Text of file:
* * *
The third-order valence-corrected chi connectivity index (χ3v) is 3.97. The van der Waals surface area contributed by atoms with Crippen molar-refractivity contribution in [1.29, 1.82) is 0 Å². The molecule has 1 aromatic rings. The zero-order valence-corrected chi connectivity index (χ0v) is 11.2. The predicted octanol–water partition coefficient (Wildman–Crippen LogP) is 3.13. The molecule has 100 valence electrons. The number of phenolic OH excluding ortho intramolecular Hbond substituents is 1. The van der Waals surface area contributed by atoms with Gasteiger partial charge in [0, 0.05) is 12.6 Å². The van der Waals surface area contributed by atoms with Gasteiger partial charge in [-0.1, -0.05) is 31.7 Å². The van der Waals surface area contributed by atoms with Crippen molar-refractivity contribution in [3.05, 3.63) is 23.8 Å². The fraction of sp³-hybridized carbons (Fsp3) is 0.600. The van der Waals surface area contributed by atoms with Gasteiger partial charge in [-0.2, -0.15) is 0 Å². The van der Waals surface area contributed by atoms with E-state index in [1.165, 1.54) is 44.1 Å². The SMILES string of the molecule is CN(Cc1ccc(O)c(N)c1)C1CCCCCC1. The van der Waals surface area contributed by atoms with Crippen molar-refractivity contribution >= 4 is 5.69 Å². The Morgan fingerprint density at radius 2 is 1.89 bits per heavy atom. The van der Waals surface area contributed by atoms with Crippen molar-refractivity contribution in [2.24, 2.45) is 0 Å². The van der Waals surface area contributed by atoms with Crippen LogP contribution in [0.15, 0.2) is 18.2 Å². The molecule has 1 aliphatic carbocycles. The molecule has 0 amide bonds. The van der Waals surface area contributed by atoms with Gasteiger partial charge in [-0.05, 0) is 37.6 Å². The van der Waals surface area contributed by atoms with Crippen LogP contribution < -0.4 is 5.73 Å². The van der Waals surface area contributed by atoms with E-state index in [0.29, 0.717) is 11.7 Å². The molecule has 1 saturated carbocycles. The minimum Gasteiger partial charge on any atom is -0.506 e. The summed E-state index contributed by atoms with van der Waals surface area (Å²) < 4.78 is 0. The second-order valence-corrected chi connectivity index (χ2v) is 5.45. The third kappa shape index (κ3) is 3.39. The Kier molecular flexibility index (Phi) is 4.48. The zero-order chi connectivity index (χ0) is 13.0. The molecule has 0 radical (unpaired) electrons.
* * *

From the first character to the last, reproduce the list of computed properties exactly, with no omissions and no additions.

The third-order valence-corrected chi connectivity index (χ3v) is 3.97. The van der Waals surface area contributed by atoms with Crippen molar-refractivity contribution in [1.29, 1.82) is 0 Å². The molecule has 1 aromatic rings. The zero-order valence-corrected chi connectivity index (χ0v) is 11.2. The predicted octanol–water partition coefficient (Wildman–Crippen LogP) is 3.13. The molecule has 100 valence electrons. The number of phenolic OH excluding ortho intramolecular Hbond substituents is 1. The van der Waals surface area contributed by atoms with Gasteiger partial charge in [0, 0.05) is 12.6 Å². The van der Waals surface area contributed by atoms with Gasteiger partial charge in [-0.1, -0.05) is 31.7 Å². The van der Waals surface area contributed by atoms with Crippen molar-refractivity contribution in [3.05, 3.63) is 23.8 Å². The fraction of sp³-hybridized carbons (Fsp3) is 0.600. The van der Waals surface area contributed by atoms with Gasteiger partial charge in [-0.2, -0.15) is 0 Å². The van der Waals surface area contributed by atoms with E-state index in [1.165, 1.54) is 44.1 Å². The SMILES string of the molecule is CN(Cc1ccc(O)c(N)c1)C1CCCCCC1. The van der Waals surface area contributed by atoms with Crippen molar-refractivity contribution >= 4 is 5.69 Å². The Morgan fingerprint density at radius 2 is 1.89 bits per heavy atom. The van der Waals surface area contributed by atoms with Crippen molar-refractivity contribution in [2.24, 2.45) is 0 Å². The van der Waals surface area contributed by atoms with Crippen LogP contribution in [0.15, 0.2) is 18.2 Å². The molecule has 1 aliphatic carbocycles. The molecule has 0 amide bonds. The van der Waals surface area contributed by atoms with Gasteiger partial charge in [-0.05, 0) is 37.6 Å². The van der Waals surface area contributed by atoms with Crippen LogP contribution < -0.4 is 5.73 Å². The van der Waals surface area contributed by atoms with E-state index in [0.29, 0.717) is 11.7 Å². The molecule has 1 saturated carbocycles. The minimum Gasteiger partial charge on any atom is -0.506 e. The summed E-state index contributed by atoms with van der Waals surface area (Å²) < 4.78 is 0. The second-order valence-corrected chi connectivity index (χ2v) is 5.45. The third kappa shape index (κ3) is 3.39. The Kier molecular flexibility index (Phi) is 4.48. The zero-order chi connectivity index (χ0) is 13.0. The molecule has 0 radical (unpaired) electrons.